Raleigh, Walter

  Poetry & Prose    Books / People

One of the most colorful and politically powerful members of the court of Queen Elizabeth I, Sir Walter Raleigh (1552–1618) has come to personify the Elizabethan era and some say the English Renaissance too.

| 1554, Hayes Barton, Devonshire.
| 29th October, 1618, London.

Born at Hayes Barton, Devonshire, most likely in 1554, Raleigh came from a prominent family long associated with seafaring. In his mid-teens, Raleigh interrupted his education to fight with Huguenot forces in France. Upon his return to England in 1572, he attended Oxford University for two years and left, without earning a degree, to study law in London. One of the first examples of his poetry appeared in 1576 as the preface to George Gascoigne’s satire The Steele Glas. Two years later, Raleigh and his half-brother Sir Humphrey Gilbert sailed to North America in an unsuccessful attempt to find the Northwest Passage. In 1580, he took part in the English suppression of Ireland, earning a reputation as a war hero primarily for leading a massacre of unarmed Spanish and Italian troops. Upon his return to England, he was summoned by Queen Elizabeth to serve as an advisor on Irish affairs.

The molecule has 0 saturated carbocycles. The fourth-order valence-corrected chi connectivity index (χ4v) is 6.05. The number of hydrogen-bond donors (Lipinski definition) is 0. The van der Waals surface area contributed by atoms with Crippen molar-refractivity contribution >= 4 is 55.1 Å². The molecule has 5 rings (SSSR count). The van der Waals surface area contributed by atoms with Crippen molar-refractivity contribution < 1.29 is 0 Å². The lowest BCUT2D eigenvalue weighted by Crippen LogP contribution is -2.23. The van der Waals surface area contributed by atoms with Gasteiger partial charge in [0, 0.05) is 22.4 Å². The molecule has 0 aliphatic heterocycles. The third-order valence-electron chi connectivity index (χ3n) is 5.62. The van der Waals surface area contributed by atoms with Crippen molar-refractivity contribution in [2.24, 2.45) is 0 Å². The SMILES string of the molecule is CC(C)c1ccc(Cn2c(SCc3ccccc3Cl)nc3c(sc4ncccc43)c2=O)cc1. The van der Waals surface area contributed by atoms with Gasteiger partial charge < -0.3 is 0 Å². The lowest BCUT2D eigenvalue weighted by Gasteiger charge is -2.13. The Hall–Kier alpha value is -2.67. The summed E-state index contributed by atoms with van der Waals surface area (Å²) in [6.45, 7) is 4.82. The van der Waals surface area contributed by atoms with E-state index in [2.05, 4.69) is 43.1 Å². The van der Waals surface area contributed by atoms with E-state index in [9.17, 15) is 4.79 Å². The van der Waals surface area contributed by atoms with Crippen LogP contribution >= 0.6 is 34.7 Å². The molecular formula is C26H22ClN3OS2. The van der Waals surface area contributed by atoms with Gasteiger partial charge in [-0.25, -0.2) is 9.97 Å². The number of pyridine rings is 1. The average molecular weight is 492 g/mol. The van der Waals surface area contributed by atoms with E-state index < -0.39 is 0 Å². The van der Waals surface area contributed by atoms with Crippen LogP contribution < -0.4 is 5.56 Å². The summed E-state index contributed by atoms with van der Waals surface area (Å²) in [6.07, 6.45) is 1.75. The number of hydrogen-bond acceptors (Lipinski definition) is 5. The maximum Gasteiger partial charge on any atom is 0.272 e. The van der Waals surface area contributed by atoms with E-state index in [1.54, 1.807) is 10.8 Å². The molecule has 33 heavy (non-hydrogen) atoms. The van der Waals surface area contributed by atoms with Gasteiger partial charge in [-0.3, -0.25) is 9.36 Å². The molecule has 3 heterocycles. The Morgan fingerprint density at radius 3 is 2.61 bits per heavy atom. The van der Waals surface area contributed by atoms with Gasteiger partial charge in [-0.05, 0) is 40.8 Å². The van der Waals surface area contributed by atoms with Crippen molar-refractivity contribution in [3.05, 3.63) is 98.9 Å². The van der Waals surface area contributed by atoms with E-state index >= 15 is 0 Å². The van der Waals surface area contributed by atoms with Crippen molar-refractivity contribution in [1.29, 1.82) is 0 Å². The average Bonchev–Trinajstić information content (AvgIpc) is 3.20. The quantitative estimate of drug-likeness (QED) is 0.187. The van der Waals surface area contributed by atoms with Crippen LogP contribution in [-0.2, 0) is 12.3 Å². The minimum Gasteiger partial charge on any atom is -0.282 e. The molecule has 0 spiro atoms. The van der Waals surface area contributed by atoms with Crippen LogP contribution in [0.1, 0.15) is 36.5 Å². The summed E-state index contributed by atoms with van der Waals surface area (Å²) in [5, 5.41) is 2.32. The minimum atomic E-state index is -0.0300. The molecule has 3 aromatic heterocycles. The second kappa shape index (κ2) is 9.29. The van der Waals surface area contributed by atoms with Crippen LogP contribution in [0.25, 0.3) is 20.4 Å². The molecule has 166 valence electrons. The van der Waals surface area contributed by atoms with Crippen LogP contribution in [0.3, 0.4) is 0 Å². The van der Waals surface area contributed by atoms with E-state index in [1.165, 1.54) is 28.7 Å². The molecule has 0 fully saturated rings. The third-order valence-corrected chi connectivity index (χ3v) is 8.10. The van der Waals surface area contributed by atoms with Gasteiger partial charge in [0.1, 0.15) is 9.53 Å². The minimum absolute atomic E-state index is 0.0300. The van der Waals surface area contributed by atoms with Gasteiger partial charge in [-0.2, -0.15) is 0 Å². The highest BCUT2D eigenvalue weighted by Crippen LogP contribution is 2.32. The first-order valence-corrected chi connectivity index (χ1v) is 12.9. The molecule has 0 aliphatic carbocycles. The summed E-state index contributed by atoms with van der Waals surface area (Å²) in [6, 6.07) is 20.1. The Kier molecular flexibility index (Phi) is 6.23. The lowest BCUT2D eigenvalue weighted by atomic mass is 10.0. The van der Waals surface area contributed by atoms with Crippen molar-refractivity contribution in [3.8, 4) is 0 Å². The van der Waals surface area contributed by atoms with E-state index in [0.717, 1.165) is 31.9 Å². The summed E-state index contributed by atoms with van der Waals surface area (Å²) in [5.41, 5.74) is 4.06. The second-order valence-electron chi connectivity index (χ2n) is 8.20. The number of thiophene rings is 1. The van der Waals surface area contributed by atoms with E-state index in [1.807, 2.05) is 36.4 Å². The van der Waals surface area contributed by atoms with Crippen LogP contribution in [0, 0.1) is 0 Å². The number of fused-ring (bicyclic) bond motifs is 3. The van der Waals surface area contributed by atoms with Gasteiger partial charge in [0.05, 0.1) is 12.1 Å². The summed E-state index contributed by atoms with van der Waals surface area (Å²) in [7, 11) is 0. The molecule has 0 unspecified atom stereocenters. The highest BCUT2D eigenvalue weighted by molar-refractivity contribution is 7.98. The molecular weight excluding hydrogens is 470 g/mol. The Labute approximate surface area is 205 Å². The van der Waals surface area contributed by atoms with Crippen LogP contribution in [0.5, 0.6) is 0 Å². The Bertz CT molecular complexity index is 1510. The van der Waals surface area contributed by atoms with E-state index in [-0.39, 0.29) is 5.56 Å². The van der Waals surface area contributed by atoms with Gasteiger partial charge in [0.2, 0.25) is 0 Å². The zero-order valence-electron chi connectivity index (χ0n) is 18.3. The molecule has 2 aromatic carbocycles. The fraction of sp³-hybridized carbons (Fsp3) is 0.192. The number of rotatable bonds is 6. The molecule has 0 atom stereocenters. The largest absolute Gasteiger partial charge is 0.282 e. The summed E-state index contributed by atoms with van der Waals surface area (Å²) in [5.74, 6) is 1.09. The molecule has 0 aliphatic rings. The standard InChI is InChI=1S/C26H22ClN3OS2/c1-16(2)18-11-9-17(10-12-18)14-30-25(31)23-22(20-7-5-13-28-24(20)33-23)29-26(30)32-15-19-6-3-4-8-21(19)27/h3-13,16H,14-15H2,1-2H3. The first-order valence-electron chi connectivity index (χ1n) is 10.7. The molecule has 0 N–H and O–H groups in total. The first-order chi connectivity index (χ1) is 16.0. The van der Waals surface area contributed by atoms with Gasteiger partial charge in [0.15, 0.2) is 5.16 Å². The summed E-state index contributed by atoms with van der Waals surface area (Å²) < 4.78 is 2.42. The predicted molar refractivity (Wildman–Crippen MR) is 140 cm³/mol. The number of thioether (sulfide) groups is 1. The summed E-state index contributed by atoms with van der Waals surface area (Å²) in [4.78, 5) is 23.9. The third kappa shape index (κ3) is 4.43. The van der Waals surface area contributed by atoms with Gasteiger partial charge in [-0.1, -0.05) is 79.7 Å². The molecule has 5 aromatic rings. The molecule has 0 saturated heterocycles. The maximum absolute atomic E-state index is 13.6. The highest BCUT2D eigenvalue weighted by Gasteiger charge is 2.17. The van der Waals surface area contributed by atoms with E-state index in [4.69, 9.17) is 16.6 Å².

Queen Elizabeth was taken with Raleigh’s personal charm, and he soon became one of her court favorites. In addition to lucrative royal commissions and grants, he was knighted in 1585, and in 1587, he was named captain of the Queen’s personal guard. The majority of Raleigh’s poetry was written during this period, much of it designed to flatter Elizabeth and secure her royal favor. He was able to use that influence to ensure the Queen’s favorable reception of his friend Edmund Spenser’s The Faerie Queen (1590). Raleigh also used his influence to gain the Queen’s support for his plan to establish the first English colony in North America, on Roanoke Island, in what is now North Carolina. Established in 1587, the colony was soon abandoned, and its inhabitants vanished without a trace, presumed to have been massacred by members of Chief Powhatan’s tribe.